FIGS. 3 and 4 show a modified embodiment in the same manner as FIGS. 1 and 2. It is a variant for isotope separation. In addition to those components and functions which coincide with those of FIGS. 1 and 2, openings 12 and 12' are provided in the narrow sides of the channels. They are sealed off by pressure windows known per se and not shown. Electrodes 2, 2' and 3, 3' are staggered with respect to these openings in the downstream direction. The gas, which for example consists of isotope mixtures 238 UF6 and 235 UF6, comes into reciprocal action with a laser beam 13 in the area of openings 12, 12', the beam being deflected by mirror 14. An isotope component is selectively stimulated to vibrate, e.g. by laser radiation in the wavelength range of 16 micrometers. The gas then enters the discharge zone, electrodes 2, 2' acting as anodes, 3, 3' as cathodes. The component stimulated to vibrate is preferably ionized and enriched with the electrical field in the area of the cathode as a result of the reciprocal action of the positively charged ions. The arrangement of the electrodes may of course be interchanged correspondingly. Openings 15 through which the enriched mixture is evacuated are provided in the cathodes.

FIGS. 5 and 6 show a further modified embodiment in the same manner as FIGS. 1 and 2. This variant is for use as a gas transport laser. As in FIGS. 3 and 4, openings 12 and 12' are set in the narrow sides of the channels. They are either sealed off by pressure windows transparent for laser radiation and known per se, or connected in a pressure-sealed manner to deviation mirrors 14 or totally reflecting laser mirror 17 and partly pervious laser mirror 18, by which laser beam 19 is coupled out. The resonator may also be folded several times or be a resonator of the astable type. The discharge which is produced by a d.c. or a.c. field applied to electrodes 2, 2' and 3 is substantially superimposed on the reciprocal action zone with the radiation field which forms in the resonator. This view does not rule out the advantageous segmentation of the electrodes, which is known per se, or their being covered by a dielectric layer. Both measures serve to stablilize the discharge. Openings 16 serve to evacuate the boundary layer in the inlet area to the discharge, a measure which also contributes to stabilizing the discharge. The view does not rule out the design of the channels in a convergent-divergent nozzle shape, either. This not only increases the rate of flow in the discharge zone, resulting in a higher power density of the radiation field which may be obtained, but also reduces the frictional losses of the flow in the channels. The remaining components and functions are identical to those of FIGS. 1 and 2.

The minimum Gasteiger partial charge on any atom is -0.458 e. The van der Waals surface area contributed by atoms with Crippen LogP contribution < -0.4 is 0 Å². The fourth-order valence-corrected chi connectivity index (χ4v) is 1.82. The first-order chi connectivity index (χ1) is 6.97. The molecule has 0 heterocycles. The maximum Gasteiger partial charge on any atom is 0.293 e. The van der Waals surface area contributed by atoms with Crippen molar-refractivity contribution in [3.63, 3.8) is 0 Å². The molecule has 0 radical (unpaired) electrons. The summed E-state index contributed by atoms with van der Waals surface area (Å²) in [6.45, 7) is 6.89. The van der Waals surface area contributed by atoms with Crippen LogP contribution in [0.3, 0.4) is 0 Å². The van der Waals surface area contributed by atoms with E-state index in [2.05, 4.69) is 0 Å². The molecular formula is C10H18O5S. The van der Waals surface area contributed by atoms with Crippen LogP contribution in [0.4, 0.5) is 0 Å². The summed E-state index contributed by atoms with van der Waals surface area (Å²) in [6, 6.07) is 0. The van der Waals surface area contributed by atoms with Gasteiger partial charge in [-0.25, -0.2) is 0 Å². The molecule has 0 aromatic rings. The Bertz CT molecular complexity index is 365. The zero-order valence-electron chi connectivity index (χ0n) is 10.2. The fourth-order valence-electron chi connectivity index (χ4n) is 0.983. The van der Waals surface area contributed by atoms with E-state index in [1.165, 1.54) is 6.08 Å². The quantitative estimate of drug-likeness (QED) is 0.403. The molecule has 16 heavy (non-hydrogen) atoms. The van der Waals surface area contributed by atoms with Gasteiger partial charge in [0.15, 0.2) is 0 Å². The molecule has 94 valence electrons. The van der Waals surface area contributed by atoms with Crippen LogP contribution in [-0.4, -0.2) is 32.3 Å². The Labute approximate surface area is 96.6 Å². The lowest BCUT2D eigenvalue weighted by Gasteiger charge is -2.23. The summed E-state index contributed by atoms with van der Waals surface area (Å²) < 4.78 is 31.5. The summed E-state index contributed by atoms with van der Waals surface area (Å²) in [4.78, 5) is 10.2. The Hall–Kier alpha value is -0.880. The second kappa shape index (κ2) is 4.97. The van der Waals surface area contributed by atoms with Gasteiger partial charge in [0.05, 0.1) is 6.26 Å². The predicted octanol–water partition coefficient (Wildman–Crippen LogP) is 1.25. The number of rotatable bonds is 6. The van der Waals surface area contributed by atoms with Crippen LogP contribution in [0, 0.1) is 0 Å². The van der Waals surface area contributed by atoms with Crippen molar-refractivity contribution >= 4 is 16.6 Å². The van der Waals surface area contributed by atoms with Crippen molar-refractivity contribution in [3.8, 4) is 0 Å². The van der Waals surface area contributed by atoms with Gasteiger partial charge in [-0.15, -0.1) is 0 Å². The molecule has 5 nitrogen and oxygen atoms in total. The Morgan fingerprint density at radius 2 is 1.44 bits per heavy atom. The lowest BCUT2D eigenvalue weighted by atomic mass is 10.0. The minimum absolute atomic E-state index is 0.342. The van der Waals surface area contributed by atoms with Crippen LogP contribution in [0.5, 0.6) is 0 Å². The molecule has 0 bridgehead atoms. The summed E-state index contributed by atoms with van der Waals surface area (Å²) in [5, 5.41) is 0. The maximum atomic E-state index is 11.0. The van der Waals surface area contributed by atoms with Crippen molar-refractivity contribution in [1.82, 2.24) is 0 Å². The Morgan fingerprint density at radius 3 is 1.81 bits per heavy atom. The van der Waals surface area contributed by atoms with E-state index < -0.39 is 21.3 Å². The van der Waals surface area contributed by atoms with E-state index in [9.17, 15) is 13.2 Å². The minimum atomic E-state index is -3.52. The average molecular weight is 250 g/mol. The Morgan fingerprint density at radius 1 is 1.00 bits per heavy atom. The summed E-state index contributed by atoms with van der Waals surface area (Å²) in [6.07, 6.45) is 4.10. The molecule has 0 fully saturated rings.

Patent Citations
Cited PatentFiling datePublication dateApplicantTitle
US3801791 *Nov 15, 1971Apr 2, 1974Schaefer ROzone generator
US4043886 *Mar 15, 1976Aug 23, 1977Pennwalt CorporationPhotochemical reactor and irradiation process
US4097384 *Mar 22, 1976Jun 27, 1978Northwestern UniversityProcess for uranium isotope separation
US4119509 *Jun 11, 1976Oct 10, 1978Massachusetts Institute Of TechnologyMethod and apparatus for isotope separation from a gas stream
US4563258 *May 6, 1982Jan 7, 1986Hughes Aircraft CompanyMethod and apparatus for separating isotopes using electrophoresis in a discharge
CA1045725A *Jul 16, 1975Jan 2, 1979Jersey Nuclear Avco IsotopesLaser alteration of accommodation coefficient for isotope separation
DE2412770A1 *Mar 16, 1974Sep 25, 1975Bruno BachhoferOzone generator for water treatment - with annular high-potential discharge chambers for zigzag flow or air
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Referenced by
Citing PatentFiling datePublication dateApplicantTitle
US4816145 *Dec 30, 1985Mar 28, 1989Autotrol CorporationLaser disinfection of fluids
Classifications
U.S. Classification422/186.04, 422/186, 250/437, 250/423.00P
International ClassificationB01D59/34, B01J19/12, B01J12/00, B01J19/08
Cooperative ClassificationB01J19/121, B01D59/34, B01J19/087, B01J12/002
European ClassificationB01D59/34, B01J12/00B, B01J19/08D, B01J19/12B
Legal Events
DateCodeEventDescription
Mar 27, 1985ASAssignment
Owner name: CARL BAASEL LASERTECHNIK GMBH, PETERSBRUNNER STRAS
Free format text: ASSIGNMENT OF ASSIGNORS INTEREST.;ASSIGNOR:HOFFMANN, PETER;REEL/FRAME:004405/0253
Effective date: 19850315
Jan 28, 1992REMIMaintenance fee reminder mailed
Jun 28, 1992LAPSLapse for failure to pay maintenance fees
Sep 1, 1992FPExpired due to failure to pay maintenance fee
Effective date: 19920628